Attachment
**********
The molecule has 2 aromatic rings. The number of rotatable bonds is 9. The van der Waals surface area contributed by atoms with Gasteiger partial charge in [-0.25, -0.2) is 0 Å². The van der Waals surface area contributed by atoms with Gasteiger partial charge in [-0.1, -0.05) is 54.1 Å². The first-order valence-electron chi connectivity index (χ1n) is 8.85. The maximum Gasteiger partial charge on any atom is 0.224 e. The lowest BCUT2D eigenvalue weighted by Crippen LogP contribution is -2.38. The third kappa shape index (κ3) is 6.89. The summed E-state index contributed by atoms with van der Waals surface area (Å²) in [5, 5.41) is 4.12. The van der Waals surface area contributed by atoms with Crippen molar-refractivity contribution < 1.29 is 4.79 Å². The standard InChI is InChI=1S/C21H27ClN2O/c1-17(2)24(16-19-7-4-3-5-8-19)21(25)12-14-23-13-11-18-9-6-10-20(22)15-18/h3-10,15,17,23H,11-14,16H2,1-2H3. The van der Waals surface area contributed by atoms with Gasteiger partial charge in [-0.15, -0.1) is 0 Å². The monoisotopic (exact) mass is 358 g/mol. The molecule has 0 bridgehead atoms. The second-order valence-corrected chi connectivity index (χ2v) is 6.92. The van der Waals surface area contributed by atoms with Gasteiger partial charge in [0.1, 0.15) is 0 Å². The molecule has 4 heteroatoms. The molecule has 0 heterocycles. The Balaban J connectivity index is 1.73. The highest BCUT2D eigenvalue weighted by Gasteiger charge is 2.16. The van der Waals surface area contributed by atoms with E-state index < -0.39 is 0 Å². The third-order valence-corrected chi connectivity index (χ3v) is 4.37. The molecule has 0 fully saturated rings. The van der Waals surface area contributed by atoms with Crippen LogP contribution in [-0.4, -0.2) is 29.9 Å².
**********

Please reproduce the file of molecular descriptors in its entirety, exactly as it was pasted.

The molecule has 2 aromatic rings. The number of rotatable bonds is 9. The van der Waals surface area contributed by atoms with Gasteiger partial charge in [-0.25, -0.2) is 0 Å². The van der Waals surface area contributed by atoms with Gasteiger partial charge in [-0.1, -0.05) is 54.1 Å². The first-order valence-electron chi connectivity index (χ1n) is 8.85. The maximum Gasteiger partial charge on any atom is 0.224 e. The lowest BCUT2D eigenvalue weighted by Crippen LogP contribution is -2.38. The third kappa shape index (κ3) is 6.89. The summed E-state index contributed by atoms with van der Waals surface area (Å²) in [5, 5.41) is 4.12. The van der Waals surface area contributed by atoms with Crippen molar-refractivity contribution < 1.29 is 4.79 Å². The standard InChI is InChI=1S/C21H27ClN2O/c1-17(2)24(16-19-7-4-3-5-8-19)21(25)12-14-23-13-11-18-9-6-10-20(22)15-18/h3-10,15,17,23H,11-14,16H2,1-2H3. The van der Waals surface area contributed by atoms with Gasteiger partial charge in [-0.15, -0.1) is 0 Å². The monoisotopic (exact) mass is 358 g/mol. The molecule has 0 bridgehead atoms. The second-order valence-corrected chi connectivity index (χ2v) is 6.92. The van der Waals surface area contributed by atoms with Gasteiger partial charge in [0.1, 0.15) is 0 Å². The molecule has 4 heteroatoms. The molecule has 0 heterocycles. The Balaban J connectivity index is 1.73. The highest BCUT2D eigenvalue weighted by Gasteiger charge is 2.16. The van der Waals surface area contributed by atoms with E-state index < -0.39 is 0 Å². The third-order valence-corrected chi connectivity index (χ3v) is 4.37. The molecule has 0 fully saturated rings. The van der Waals surface area contributed by atoms with Crippen LogP contribution in [-0.4, -0.2) is 29.9 Å².